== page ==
Table 1.

Date and location of hospitalization on the RLU, and timing and site of isolation of CO2-dependent MRSA for each case involved in the outbreak

Case Admission date Length of time on unit (days) Length of time on the unit when MRSA first isolated (days) Site of colonization or infection first detected Location on RLU 
Sep 2007 217 168 intra-abdominal tissue cubicle 
Feb 2008 15 15 nasal swab cubicle 
Feb 2008 28 28 abdominal drain site bay A 
Mar 2008 33 17 abdominal drain site bay A 
NA NA NA nasal swab staff 
Mar 2008 13 13 nasal/perineum swab cubicle 
Mar 2008 NA NA bay A 
May 2008 nasal swab NA 
Case Admission date Length of time on unit (days) Length of time on the unit when MRSA first isolated (days) Site of colonization or infection first detected Location on RLU 
Sep 2007 217 168 intra-abdominal tissue cubicle 
Feb 2008 15 15 nasal swab cubicle 
Feb 2008 28 28 abdominal drain site bay A 
Mar 2008 33 17 abdominal drain site bay A 
NA NA NA nasal swab staff 
Mar 2008 13 13 nasal/perineum swab cubicle 
Mar 2008 NA NA bay A 
May 2008 nasal swab NA 

NA, not applicable.

Molecular testing was performed locally at the Institute of Cell and Molecular Biosciences, University of Newcastle upon Tyne. PFGE showed that strains generated identical profiles to that of EMRSA-15, except for one strain in which a single band was reduced in size. Diagnostic PCR was used to detect the presence of the coa, mecA and Panton–Valentine leucocidin (PVL) genes. All strains were coa and mecA positive, but PVL negative. Multilocus sequence typing and staphylococcal cassette chromosome mec (SCCmec) typing indicated that the strains were MRSA ST22 with SCCmec type IV, confirming that they were variants of EMRSA-15.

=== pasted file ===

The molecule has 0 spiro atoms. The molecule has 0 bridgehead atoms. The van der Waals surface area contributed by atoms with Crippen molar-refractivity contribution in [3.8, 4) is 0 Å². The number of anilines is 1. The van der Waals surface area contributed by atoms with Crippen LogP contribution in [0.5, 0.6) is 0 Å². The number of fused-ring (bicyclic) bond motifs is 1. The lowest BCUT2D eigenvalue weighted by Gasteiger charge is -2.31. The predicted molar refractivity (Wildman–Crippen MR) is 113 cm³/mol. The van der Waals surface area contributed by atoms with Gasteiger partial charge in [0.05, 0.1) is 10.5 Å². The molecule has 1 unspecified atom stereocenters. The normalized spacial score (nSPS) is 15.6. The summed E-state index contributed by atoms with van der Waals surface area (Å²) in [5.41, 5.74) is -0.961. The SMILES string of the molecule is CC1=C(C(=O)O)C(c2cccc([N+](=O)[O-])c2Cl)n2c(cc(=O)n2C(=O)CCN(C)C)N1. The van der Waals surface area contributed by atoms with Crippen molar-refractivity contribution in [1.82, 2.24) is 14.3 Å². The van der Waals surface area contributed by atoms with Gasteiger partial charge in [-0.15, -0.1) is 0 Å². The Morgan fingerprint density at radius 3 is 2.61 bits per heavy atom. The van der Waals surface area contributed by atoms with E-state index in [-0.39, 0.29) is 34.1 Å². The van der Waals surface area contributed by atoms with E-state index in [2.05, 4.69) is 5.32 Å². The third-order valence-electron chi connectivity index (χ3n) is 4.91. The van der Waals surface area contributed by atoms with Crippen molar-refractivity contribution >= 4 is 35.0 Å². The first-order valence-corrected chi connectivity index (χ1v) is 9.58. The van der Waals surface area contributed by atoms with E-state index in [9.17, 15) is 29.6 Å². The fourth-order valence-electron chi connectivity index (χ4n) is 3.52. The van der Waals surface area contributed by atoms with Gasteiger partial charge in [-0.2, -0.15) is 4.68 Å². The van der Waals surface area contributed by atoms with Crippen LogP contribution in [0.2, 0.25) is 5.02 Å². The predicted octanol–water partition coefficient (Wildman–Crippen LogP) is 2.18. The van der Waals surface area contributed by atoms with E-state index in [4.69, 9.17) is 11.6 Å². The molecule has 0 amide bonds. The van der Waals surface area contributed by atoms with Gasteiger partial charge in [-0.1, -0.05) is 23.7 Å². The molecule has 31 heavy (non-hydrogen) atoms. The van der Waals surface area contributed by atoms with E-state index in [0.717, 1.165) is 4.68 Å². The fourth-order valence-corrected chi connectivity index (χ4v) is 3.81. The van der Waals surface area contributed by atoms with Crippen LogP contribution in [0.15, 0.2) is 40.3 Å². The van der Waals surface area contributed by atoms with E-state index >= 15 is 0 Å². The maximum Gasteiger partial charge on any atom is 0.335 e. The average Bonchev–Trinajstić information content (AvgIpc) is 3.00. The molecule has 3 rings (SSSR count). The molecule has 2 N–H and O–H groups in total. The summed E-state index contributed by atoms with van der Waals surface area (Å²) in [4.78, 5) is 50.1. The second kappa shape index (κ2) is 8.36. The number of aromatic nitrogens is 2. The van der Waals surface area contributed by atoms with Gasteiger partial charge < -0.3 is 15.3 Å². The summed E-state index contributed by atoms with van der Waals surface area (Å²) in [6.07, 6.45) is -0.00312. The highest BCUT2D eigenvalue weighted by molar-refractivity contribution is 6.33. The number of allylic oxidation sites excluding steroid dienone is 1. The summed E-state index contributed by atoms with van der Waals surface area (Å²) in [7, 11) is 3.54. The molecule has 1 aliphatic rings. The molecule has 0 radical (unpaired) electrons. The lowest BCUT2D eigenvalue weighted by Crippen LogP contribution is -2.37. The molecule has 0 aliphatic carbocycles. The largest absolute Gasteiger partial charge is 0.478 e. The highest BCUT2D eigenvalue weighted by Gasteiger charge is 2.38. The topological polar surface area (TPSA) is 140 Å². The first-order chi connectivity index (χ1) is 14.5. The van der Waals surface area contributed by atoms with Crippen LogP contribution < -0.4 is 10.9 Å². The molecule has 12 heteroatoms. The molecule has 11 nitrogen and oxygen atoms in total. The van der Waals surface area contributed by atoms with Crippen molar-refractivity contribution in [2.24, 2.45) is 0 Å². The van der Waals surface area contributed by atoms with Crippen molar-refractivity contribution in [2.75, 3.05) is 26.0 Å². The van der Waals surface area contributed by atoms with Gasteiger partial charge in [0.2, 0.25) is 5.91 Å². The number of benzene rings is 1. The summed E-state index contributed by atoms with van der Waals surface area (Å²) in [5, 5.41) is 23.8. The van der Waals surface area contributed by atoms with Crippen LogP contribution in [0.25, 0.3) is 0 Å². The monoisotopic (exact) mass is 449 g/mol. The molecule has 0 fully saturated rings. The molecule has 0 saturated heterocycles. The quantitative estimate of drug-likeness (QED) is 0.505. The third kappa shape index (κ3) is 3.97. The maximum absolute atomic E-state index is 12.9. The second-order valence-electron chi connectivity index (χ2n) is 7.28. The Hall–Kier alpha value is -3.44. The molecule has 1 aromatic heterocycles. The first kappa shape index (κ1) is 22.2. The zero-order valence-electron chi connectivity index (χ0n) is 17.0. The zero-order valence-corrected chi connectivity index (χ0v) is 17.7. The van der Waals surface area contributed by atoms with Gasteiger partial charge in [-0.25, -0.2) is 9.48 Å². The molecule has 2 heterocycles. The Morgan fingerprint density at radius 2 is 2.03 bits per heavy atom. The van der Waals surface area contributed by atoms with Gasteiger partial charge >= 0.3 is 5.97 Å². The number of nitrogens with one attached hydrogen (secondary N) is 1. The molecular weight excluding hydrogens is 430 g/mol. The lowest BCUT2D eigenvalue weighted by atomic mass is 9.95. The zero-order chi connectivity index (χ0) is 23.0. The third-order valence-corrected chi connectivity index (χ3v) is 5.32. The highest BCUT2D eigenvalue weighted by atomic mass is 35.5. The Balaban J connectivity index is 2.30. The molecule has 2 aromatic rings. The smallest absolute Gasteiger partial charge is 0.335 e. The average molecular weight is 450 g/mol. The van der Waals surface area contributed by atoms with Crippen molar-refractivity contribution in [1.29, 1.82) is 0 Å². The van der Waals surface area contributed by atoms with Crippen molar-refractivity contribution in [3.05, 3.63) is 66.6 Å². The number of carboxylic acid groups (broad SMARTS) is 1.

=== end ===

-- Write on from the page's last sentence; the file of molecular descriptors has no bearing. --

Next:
Following prompt recognition, this outbreak was successfully brought under control by reinforcement of good infection control practices. Despite its unusual growth characteristics, the strain was identified as a clone of EMRSA-15, the predominant UK epidemic strain.3,4 Transmission of CO2-dependent S. aureus has been previously described in the literature as early as 1955.5 Gómez-González et al.6 recently observed nosocomial transmission of a strain of S. aureus that was auxotrophic for CO2, and described the clinical and molecular characteristics of such small-colony variants of S. aureus in their institution. To our knowledge, ours is the first reported outbreak of a CO2-dependent MRSA. Similar outbreaks may be missed if screening swabs are processed by conventional methods. Establishing the local prevalence of CO2-dependent MRSA is necessary to determine whether targeted screening is required.

Funding

This study was conducted as part of our routine work.

Transparency declarations

None to declare.

Acknowledgements

The main findings were presented in abstract form in a poster (P855) at the European Congress of Clinical Microbiology and Infectious Diseases, Helsinki, 2009.